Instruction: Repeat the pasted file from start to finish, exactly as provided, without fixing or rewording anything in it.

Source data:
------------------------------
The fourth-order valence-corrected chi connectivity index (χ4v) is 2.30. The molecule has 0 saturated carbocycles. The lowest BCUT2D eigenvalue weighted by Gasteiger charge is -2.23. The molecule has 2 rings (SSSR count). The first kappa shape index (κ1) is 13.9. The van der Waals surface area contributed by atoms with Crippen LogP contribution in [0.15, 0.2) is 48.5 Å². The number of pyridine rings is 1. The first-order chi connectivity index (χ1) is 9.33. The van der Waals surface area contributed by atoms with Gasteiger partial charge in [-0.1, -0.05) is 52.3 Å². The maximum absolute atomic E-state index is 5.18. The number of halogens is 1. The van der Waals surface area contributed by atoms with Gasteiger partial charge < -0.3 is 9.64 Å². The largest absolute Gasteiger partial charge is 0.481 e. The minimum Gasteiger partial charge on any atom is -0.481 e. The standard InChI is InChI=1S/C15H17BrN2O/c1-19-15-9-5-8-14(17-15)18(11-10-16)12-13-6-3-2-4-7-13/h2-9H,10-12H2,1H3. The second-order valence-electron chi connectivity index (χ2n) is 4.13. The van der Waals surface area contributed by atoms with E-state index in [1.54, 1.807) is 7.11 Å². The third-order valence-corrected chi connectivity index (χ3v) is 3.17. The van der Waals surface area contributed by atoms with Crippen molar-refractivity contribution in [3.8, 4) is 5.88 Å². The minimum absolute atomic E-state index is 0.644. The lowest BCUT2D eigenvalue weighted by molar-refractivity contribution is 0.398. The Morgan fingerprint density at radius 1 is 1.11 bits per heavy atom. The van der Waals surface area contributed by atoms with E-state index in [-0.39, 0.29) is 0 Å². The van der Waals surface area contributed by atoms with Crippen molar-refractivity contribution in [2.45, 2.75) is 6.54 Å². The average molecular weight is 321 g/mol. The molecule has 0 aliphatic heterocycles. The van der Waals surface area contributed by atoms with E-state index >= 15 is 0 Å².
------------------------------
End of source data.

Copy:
The fourth-order valence-corrected chi connectivity index (χ4v) is 2.30. The molecule has 0 saturated carbocycles. The lowest BCUT2D eigenvalue weighted by Gasteiger charge is -2.23. The molecule has 2 rings (SSSR count). The first kappa shape index (κ1) is 13.9. The van der Waals surface area contributed by atoms with Crippen LogP contribution in [0.15, 0.2) is 48.5 Å². The number of pyridine rings is 1. The first-order chi connectivity index (χ1) is 9.33. The van der Waals surface area contributed by atoms with Gasteiger partial charge in [-0.1, -0.05) is 52.3 Å². The maximum absolute atomic E-state index is 5.18. The number of halogens is 1. The van der Waals surface area contributed by atoms with Gasteiger partial charge < -0.3 is 9.64 Å². The largest absolute Gasteiger partial charge is 0.481 e. The minimum Gasteiger partial charge on any atom is -0.481 e. The standard InChI is InChI=1S/C15H17BrN2O/c1-19-15-9-5-8-14(17-15)18(11-10-16)12-13-6-3-2-4-7-13/h2-9H,10-12H2,1H3. The second-order valence-electron chi connectivity index (χ2n) is 4.13. The van der Waals surface area contributed by atoms with E-state index in [1.54, 1.807) is 7.11 Å². The third-order valence-corrected chi connectivity index (χ3v) is 3.17. The van der Waals surface area contributed by atoms with Crippen molar-refractivity contribution in [3.8, 4) is 5.88 Å². The minimum absolute atomic E-state index is 0.644. The lowest BCUT2D eigenvalue weighted by molar-refractivity contribution is 0.398. The Morgan fingerprint density at radius 1 is 1.11 bits per heavy atom. The van der Waals surface area contributed by atoms with E-state index in [-0.39, 0.29) is 0 Å². The van der Waals surface area contributed by atoms with Crippen molar-refractivity contribution in [2.45, 2.75) is 6.54 Å². The average molecular weight is 321 g/mol. The molecule has 0 aliphatic heterocycles. The van der Waals surface area contributed by atoms with E-state index >= 15 is 0 Å².